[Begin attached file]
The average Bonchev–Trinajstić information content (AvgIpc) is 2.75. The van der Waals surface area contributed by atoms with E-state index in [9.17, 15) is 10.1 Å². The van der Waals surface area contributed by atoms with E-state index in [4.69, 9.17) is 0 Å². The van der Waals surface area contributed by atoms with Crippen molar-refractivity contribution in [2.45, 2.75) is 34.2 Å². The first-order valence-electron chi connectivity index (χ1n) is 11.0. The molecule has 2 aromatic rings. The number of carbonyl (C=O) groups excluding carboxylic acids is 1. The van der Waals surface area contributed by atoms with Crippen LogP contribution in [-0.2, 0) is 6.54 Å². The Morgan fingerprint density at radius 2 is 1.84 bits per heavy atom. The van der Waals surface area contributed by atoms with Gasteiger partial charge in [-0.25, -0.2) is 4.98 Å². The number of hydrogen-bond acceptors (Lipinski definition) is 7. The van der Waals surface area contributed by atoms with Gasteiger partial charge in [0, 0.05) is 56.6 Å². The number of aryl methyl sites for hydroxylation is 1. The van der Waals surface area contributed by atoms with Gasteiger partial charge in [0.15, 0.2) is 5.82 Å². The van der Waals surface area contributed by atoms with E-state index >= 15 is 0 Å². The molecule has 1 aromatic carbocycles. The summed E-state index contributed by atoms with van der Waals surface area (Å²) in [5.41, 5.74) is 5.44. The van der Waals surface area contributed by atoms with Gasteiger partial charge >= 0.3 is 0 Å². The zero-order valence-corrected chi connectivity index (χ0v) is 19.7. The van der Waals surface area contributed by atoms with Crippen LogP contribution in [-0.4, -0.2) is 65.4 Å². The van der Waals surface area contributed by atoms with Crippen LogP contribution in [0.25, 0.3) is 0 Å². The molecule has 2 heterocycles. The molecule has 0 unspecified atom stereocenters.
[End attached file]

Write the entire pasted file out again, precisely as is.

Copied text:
The average Bonchev–Trinajstić information content (AvgIpc) is 2.75. The van der Waals surface area contributed by atoms with E-state index in [9.17, 15) is 10.1 Å². The van der Waals surface area contributed by atoms with E-state index in [4.69, 9.17) is 0 Å². The van der Waals surface area contributed by atoms with Crippen molar-refractivity contribution in [2.45, 2.75) is 34.2 Å². The first-order valence-electron chi connectivity index (χ1n) is 11.0. The molecule has 2 aromatic rings. The number of carbonyl (C=O) groups excluding carboxylic acids is 1. The van der Waals surface area contributed by atoms with Crippen LogP contribution in [-0.2, 0) is 6.54 Å². The Morgan fingerprint density at radius 2 is 1.84 bits per heavy atom. The van der Waals surface area contributed by atoms with Gasteiger partial charge in [-0.25, -0.2) is 4.98 Å². The number of hydrogen-bond acceptors (Lipinski definition) is 7. The van der Waals surface area contributed by atoms with Gasteiger partial charge in [0, 0.05) is 56.6 Å². The number of aryl methyl sites for hydroxylation is 1. The van der Waals surface area contributed by atoms with Gasteiger partial charge in [0.15, 0.2) is 5.82 Å². The van der Waals surface area contributed by atoms with E-state index >= 15 is 0 Å². The molecule has 1 aromatic carbocycles. The summed E-state index contributed by atoms with van der Waals surface area (Å²) in [5.41, 5.74) is 5.44. The van der Waals surface area contributed by atoms with Gasteiger partial charge >= 0.3 is 0 Å². The zero-order valence-corrected chi connectivity index (χ0v) is 19.7. The van der Waals surface area contributed by atoms with Crippen LogP contribution in [-0.4, -0.2) is 65.4 Å². The van der Waals surface area contributed by atoms with Crippen LogP contribution in [0.25, 0.3) is 0 Å². The molecule has 2 heterocycles. The molecule has 0 unspecified atom stereocenters.